The neuroscientific study of conceptual representation has largely focused on categories of concrete entities (biological entities, tools...), while abstract knowledge has been less extensively investigated. The possible presence of a categorical organization of abstract knowledge is a debated issue. An embodied cognition framework predicts an organization of the abstract domain into different dimensions, grounded in the brain regions engaged by the corresponding experience. Here we review the types of experience that have been proposed to characterize different categories of abstract concepts, and the evidence supporting a corresponding organization derived from behavioural, neuroimaging (i.e., fMRI, MRI, PET, SPECT), EEG, and neurostimulation (i.e., TMS) studies in healthy and clinical populations. The available data provide substantial converging evidence in favour of the presence of distinct neural representations of social and emotional knowledge, mental states and magnitude concepts, engaging brain systems involved in the corresponding experiences. This evidence is supporting an extension of embodied models of semantic memory organization to several types of abstract knowledge.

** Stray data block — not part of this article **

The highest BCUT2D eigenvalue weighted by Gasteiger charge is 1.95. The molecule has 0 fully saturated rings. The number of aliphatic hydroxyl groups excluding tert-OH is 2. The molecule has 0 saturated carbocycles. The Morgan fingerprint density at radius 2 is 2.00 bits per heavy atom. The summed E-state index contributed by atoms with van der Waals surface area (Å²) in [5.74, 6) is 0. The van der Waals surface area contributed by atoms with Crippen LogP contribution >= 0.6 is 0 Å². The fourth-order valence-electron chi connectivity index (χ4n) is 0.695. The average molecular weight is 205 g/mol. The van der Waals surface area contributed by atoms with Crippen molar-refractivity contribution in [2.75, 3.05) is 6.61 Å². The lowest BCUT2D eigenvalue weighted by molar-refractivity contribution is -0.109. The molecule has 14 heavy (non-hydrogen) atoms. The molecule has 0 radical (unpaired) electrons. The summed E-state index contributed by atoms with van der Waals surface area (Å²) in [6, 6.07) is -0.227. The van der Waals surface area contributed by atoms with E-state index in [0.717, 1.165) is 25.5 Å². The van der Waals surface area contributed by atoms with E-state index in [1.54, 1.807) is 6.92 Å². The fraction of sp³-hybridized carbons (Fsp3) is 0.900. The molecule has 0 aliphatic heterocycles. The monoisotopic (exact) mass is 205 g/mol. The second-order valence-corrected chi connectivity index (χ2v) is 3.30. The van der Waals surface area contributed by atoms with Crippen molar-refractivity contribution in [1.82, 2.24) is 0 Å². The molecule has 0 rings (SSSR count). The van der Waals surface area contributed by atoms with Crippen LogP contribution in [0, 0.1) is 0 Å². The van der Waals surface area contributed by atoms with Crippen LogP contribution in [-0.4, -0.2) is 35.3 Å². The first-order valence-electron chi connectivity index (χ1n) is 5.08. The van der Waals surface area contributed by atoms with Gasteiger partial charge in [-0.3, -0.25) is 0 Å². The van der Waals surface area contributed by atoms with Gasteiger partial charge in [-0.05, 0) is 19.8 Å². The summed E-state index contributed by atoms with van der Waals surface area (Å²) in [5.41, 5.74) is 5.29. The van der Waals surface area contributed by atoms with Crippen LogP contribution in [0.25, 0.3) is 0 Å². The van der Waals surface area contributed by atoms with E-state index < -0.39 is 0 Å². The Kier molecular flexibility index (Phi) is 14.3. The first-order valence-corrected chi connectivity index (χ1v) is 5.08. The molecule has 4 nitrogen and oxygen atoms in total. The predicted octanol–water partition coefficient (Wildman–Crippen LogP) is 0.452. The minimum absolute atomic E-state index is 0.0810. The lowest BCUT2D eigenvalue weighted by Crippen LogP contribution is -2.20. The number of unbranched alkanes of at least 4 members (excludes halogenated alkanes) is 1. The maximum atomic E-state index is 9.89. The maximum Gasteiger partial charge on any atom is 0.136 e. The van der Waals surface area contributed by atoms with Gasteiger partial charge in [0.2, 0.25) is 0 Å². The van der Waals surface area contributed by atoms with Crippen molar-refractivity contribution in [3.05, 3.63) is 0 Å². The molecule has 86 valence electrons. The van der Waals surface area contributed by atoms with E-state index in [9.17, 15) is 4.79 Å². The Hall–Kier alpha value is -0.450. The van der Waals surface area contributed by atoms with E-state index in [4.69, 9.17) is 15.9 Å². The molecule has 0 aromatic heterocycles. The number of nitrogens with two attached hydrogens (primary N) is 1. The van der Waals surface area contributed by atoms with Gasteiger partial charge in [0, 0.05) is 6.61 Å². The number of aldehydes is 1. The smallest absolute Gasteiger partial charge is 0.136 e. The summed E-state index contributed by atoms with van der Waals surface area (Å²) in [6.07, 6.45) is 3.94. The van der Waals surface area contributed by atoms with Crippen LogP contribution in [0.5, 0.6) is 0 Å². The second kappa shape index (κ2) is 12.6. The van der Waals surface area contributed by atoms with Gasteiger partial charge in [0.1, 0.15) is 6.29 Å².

The multidimensionality of abstract concepts: A systematic review

Conca, F;Borsa, VM;Cappa, SF;Catricala, E
2021

Abstract

The neuroscientific study of conceptual representation has largely focused on categories of concrete entities (biological entities, tools...), while abstract knowledge has been less extensively investigated. The possible presence of a categorical organization of abstract knowledge is a debated issue. An embodied cognition framework predicts an organization of the abstract domain into different dimensions, grounded in the brain regions engaged by the corresponding experience. Here we review the types of experience that have been proposed to characterize different categories of abstract concepts, and the evidence supporting a corresponding organization derived from behavioural, neuroimaging (i.e., fMRI, MRI, PET, SPECT), EEG, and neurostimulation (i.e., TMS) studies in healthy and clinical populations. The available data provide substantial converging evidence in favour of the presence of distinct neural representations of social and emotional knowledge, mental states and magnitude concepts, engaging brain systems involved in the corresponding experiences. This evidence is supporting an extension of embodied models of semantic memory organization to several types of abstract knowledge.
Abstract concepts
Semantics
Concept representation
Systematic review
fMRI
TMS
PET
EEG
Brain
Humans
Magnetic Resonance Imaging
Neuroimaging
Concept Formation
Semantics
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Utilizza questo identificativo per citare o creare un link a questo documento: http://hdl.handle.net/20.500.12076/11282
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